| Freedom of Expression

Academic diversity lacking, panel told Democrats skip Senate hearing

BOSTON GLOBE   |  October 30, 2003 by Jim Geraghty

A US Senate committee convened a hearing yesterday on “the lack of intellectual diversity in America’s colleges and universities.”

But the panel of witnesses who testified about the issue did not appear to reflect much diversity: All four contended that political pressures to conform, restrictive speech codes, and slanted courses were stifling the free exchange of ideas on campuses.

Three Republican senators attended the hearing of the Senate Health, Education, Labor, and Pensions Committee, chaired by Senator Judd Gregg of New Hampshire. No Democratic members participated, although the witnesses identified themselves as Democrats.

Gregg said he did not know why Democrats on the panel, led by Senator Edward M. Kennedy of Massachusetts, ignored the hearing and did not invite their own witnesses.

Jim Manley, a spokesman for Kennedy, said: “While the title of the hearing was announced a month ago, we didn’t have specifics and were just informed of those in the middle of last week. We just didn’t have enough time to line up a Democratic witness.”

The witnesses who appeared said that ideological diversity is under assault on campus in several ways, from the subjects studied to the awarding of tenure.

“Rather than being introduced to foundational subjects such as history, natural science, literature, government, and economics, students are permitted to pick and choose from a smorgasbord of academic offerings that are often trendy and tendentious,” said Anne D. Neal, president of the American Council of Trustees and Alumni. She pointed to Williams College as an example of a school that has lax history requirements, and offering a course in “Witchcraft, Sorcery, and Magic.”

Robert David Johnson, a professor at Brooklyn College in the City University of New York, said he was nearly denied tenure because some of his colleagues contended his research of political, diplomatic, and constitutional history was considered conservative on campus compared with the study of “social history” focusing on race, class, and gender. He said that despite authoring two books on left-wing politicians and wearing a Hillary Rodham Clinton button in 2000, he was seen on campus as too conservative.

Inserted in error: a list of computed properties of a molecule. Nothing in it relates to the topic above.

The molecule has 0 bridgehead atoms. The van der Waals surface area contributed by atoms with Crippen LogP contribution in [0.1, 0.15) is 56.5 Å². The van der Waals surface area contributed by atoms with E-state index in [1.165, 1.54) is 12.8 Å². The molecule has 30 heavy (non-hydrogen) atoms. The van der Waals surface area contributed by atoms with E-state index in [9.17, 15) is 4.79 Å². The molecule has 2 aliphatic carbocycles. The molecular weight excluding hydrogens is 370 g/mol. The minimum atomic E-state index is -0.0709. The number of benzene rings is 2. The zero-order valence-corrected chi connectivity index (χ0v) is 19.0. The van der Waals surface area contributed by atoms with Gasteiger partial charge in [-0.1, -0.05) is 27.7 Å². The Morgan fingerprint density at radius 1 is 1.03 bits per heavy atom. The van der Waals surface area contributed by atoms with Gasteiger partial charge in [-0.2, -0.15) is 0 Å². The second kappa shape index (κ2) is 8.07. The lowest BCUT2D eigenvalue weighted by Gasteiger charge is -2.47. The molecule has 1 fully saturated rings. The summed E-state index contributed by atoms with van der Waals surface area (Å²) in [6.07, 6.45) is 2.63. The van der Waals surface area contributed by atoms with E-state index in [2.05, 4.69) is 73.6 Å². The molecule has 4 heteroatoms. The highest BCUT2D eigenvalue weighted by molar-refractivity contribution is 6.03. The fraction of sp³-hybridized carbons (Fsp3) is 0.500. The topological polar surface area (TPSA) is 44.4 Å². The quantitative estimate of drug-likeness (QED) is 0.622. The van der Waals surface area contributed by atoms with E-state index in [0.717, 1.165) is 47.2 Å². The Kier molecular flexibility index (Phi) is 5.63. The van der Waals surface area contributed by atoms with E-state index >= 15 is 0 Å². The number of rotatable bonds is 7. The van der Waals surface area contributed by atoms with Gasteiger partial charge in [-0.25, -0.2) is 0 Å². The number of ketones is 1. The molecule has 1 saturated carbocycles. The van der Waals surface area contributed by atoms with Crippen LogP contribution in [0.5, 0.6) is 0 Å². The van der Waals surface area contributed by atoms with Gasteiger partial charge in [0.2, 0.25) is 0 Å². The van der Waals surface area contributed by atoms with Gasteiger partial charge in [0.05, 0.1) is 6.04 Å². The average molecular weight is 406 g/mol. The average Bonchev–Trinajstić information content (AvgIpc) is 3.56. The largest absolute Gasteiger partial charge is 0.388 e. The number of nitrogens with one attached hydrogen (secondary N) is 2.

Greg Lukianoff, director of legal and public advocacy at the Foundation for Individual Rights in Education, said a campus atmosphere of restrictive speech is not always ideological. “College and university administrators too often view criticisms of their policies as tantamount to sedition,” he said.

For instance, Lukianoff said, administrators at Hampton University in Virginia confiscated an entire run of the student newspaper because the editors refused to run a letter from the university’s president on the front page.

Anthony Dick, a third-year student at the University of Virginia, said that his school “has strayed from a strict liberal arts education and moved toward a more politicized function.”

Neither panelists nor lawmakers were enthusiastic about Congress passing legislation to address the issues raised at the hearing. Gregg said he called the hearing to increase awareness of the problem.

One committee member, Senator Lamar Alexander, Republican of Tennessee, talked about his experiences as a visiting professor at Harvard’s John F. Kennedy School of Government.

“One would have to be pretty dull to not find some diversity there,” he said. “They made a pretty good effort to attract Republican students and Republican faculty. But there was a sense there that the ones who got the best education were the Republican students, because they get their views challenged constantly.”


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